Encyclopedia of World Problems
1. Amount of information
This note reviews the changes made to the structure and content of the volume since the 1976 and 1986 editions, but especially the improvements made on the 1991 edition.
The 1976 edition was composed of 13 sections, interlinked by cross-references between items, both within a section and between sections. There was also a variety of introductory texts. Although this reflected the complexity of the material it made access to it more than necessarily difficult.
In the Encyclopedia the sections are positioned in an alphabetic order within each volume. The position is determined by the initial mnemonic letter code. This enables the significance of cross-reference and index entries to be more easily remembered and understood during use. In Volume 2, for example, the Human Development (Section H) appears before the Integrative Knowledge (Section K).
The fourth edition of this Encyclopedia is divided into three volumes:
1. Further research possibilities
The information in this publication is maintained in computer files as summarized in Section TZ. The project to date has been, and should continue to be, a data-collection and presentation exercise. The existence of an updated data base of this kind should also facilitate some types of research which have hitherto been almost impossible.
The first edition of this publication appeared in 1976 under the title Yearbook of World Problems and Human Potential. It was produced as an experiment arising from a joint project initiated in 1972 between the Union of International Associations (UIA) and the group Mankind 2000.
A project of this kind evokes amongst some the response "Why bother, when we already know what ought to be done?" Who, after all, needs another book parading the range of problems with which the global community is confronted? Key people no longer have time to read more than one page summaries and each international body is acting as best it can to contain the problems to which it is sensitive.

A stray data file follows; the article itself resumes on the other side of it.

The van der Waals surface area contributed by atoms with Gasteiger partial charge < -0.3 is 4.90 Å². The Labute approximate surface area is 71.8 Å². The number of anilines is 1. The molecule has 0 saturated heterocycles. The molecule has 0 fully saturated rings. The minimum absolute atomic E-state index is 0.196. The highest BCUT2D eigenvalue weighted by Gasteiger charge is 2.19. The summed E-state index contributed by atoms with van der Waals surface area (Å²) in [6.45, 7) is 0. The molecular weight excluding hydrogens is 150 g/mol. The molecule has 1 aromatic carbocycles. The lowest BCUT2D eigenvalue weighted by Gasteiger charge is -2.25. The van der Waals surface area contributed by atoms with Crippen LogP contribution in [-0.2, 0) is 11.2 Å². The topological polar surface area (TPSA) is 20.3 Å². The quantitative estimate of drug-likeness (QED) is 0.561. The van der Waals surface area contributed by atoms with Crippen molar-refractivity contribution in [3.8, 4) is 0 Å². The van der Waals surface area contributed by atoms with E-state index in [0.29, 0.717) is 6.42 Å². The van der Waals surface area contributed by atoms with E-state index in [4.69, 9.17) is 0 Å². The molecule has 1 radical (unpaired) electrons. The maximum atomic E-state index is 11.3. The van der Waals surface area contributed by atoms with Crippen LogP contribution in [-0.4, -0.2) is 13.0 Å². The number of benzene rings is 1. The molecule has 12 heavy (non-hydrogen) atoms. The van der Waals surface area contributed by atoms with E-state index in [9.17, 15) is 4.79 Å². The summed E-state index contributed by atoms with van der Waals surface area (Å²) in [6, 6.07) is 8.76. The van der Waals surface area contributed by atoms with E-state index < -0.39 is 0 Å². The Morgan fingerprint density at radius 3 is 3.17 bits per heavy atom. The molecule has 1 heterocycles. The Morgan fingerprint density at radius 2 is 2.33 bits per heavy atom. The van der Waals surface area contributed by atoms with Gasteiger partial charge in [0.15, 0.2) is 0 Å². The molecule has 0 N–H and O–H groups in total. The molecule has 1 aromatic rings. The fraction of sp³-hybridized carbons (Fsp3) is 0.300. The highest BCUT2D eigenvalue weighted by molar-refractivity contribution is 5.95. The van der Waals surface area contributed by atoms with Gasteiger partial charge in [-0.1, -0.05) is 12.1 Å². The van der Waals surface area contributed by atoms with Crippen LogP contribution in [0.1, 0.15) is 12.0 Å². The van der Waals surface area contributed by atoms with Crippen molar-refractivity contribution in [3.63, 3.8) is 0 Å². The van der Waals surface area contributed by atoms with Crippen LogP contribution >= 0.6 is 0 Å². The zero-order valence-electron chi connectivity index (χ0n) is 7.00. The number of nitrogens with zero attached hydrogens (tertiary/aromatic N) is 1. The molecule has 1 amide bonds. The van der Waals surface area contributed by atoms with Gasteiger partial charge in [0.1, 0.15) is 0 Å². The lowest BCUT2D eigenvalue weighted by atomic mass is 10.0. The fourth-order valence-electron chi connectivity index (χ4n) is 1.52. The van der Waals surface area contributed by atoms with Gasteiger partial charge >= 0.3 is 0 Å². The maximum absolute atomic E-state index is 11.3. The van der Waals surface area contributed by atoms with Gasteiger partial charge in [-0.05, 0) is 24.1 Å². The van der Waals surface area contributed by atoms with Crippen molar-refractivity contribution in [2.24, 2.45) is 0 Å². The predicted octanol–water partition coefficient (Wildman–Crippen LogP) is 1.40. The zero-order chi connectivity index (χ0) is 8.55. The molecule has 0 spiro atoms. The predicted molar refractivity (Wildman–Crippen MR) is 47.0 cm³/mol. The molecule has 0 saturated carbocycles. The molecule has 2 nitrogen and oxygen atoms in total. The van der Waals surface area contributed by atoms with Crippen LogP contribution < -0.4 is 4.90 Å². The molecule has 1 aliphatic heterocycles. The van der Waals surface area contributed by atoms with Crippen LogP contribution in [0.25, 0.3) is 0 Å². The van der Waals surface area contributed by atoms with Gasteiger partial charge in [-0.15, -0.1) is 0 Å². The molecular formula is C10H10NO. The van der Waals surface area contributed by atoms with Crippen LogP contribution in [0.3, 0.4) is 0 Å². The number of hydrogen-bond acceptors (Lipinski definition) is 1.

This Encyclopedia is concerned with the management of information on key concepts and challenges of international significance. This information must necessarily take the form of words whose usage is confused by the conflicting patterns of associations that they evoke in practice for particular groups of users, whether official or otherwise. At its most concrete level, as a reference tool, the Encyclopedia clarifies the many descriptions of both world problems and understandings of human development.
The significance of each of the sections of this Encyclopedia is treated separately in the introduction at the beginning of each section and in the Notes at the end of each of them.
The significance of this publication as a whole can best be briefly illustrated by the following quotations which, taken together, indicate the importance of exploring the kind of approach attempted here.
1. Antiquated concepts and attitudes